As a person who has appeared on television a time or two and who always concentrates on how the lines on my face might appear rather than on what I am saying – well, Botox seemed like something worth considering. Vanity, of course but it did sound like a miracle solution. In case you didn't know, it is the procedure that smooths out frown lines on foreheads or the lines between eyebrows or around your eyes. Its treatment for wrinkles lasts for three to six months which is good news on the one hand but it does mean that the procedure has to be repeated every six months to maintain a wrinkle-free face.
Nearly 2.3 million Botox procedures were performed in the USA in 2003 for cosmetic purposes. There are other approved uses of Botox which include treatment for migraine headaches and crossed eyes (cervical dystonia).
Here's where the problem comes in – and why the Editor of Animals in Focus will stick with her lines and wrinkles.
Botox (or Botulinium Toxin Type A) works by blocking nerve signals between the brain and muscles, effectively paralysing the muscles that cause wrinkles and certain medical disorders. Botox is produced from bacteria, created with varying levels of potency – some batches of the drug being stronger than others. To determine the proper strength for each vial of Botox ... the product must be tested.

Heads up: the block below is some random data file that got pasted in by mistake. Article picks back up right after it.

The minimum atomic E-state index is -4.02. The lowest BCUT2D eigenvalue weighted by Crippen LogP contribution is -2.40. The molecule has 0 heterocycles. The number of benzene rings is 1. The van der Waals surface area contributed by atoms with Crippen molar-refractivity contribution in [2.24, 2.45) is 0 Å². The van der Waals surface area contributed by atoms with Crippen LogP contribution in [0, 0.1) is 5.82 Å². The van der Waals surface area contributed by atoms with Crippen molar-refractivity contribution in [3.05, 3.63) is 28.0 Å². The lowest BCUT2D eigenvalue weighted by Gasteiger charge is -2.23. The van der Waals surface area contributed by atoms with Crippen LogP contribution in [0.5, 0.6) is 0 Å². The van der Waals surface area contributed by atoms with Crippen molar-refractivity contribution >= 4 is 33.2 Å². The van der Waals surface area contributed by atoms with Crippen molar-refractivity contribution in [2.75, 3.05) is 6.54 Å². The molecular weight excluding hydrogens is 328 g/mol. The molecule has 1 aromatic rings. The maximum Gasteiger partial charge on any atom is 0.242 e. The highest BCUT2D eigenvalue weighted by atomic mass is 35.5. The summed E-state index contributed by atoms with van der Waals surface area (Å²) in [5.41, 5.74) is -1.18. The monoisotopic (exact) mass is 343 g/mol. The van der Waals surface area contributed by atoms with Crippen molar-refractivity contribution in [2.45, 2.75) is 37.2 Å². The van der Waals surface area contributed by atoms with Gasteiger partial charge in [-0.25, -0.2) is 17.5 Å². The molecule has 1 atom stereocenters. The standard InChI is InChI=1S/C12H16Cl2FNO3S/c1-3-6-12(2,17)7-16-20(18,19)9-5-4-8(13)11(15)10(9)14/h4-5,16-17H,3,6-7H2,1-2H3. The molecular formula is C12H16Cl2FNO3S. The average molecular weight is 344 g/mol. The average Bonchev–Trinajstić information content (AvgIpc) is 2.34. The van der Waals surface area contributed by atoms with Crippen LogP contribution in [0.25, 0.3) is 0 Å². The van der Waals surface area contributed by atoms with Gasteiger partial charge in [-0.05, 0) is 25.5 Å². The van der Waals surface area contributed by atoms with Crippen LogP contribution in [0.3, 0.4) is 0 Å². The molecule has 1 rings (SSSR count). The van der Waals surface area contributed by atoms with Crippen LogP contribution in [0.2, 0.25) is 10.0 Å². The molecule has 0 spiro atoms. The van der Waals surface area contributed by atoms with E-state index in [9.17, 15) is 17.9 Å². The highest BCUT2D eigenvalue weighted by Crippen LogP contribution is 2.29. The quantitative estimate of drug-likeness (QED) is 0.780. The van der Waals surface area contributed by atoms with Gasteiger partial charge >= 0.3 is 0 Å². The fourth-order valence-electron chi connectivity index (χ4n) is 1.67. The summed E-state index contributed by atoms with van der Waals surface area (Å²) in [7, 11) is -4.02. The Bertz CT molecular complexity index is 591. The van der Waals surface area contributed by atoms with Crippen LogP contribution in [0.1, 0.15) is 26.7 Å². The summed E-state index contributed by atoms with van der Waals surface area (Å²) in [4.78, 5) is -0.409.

Allergan, the pharmaceutical company manufacturing Botox faces the Court of public opinion over an indisputable fact: - animals suffer and die in the potency testing of Botox. Each batch must be tested before it is released to doctors or dermatologists and Allergan uses the highly questionable test known as LD50 whose sole purpose is to find the dose that kills 50% of the animals used in the test.
You read that right. The end point of the LD50 test is death to 50% of the animals used. The test's full name is the Lethal Dose 50 Percent. Our information comes courtesy of the Humane Society of the United States (please refer to http://www.hsus.org/ace/21435) who believe this type of testing must end. Th HSUS is urging consumers who use Botox purely for cosmetic purposes to avoid the product until Allergan stop testing it on animals. There are additional calls for individuals to write to Allergan to convince the company that animals should not die in the name of beauty and to contact the US Food and Drug Administration to demand that the agency funds, researches and approves alternatives to LD50 testing.
This test involves giving mice a single injection of the product into their abdominal cavity and seeing if the animals die within 3 to 4 days. Mice are assigned to various groups, each group receiving a different strength of the product to estimate the strength that will kill half the targeted group. That strength (the LD50 value) is then considered a single unit of Botox. From there, Allergan packages a given number of units into a vial for human use. Approximately 100 mice have conventionally been used per test.
Updated: 23 January 2012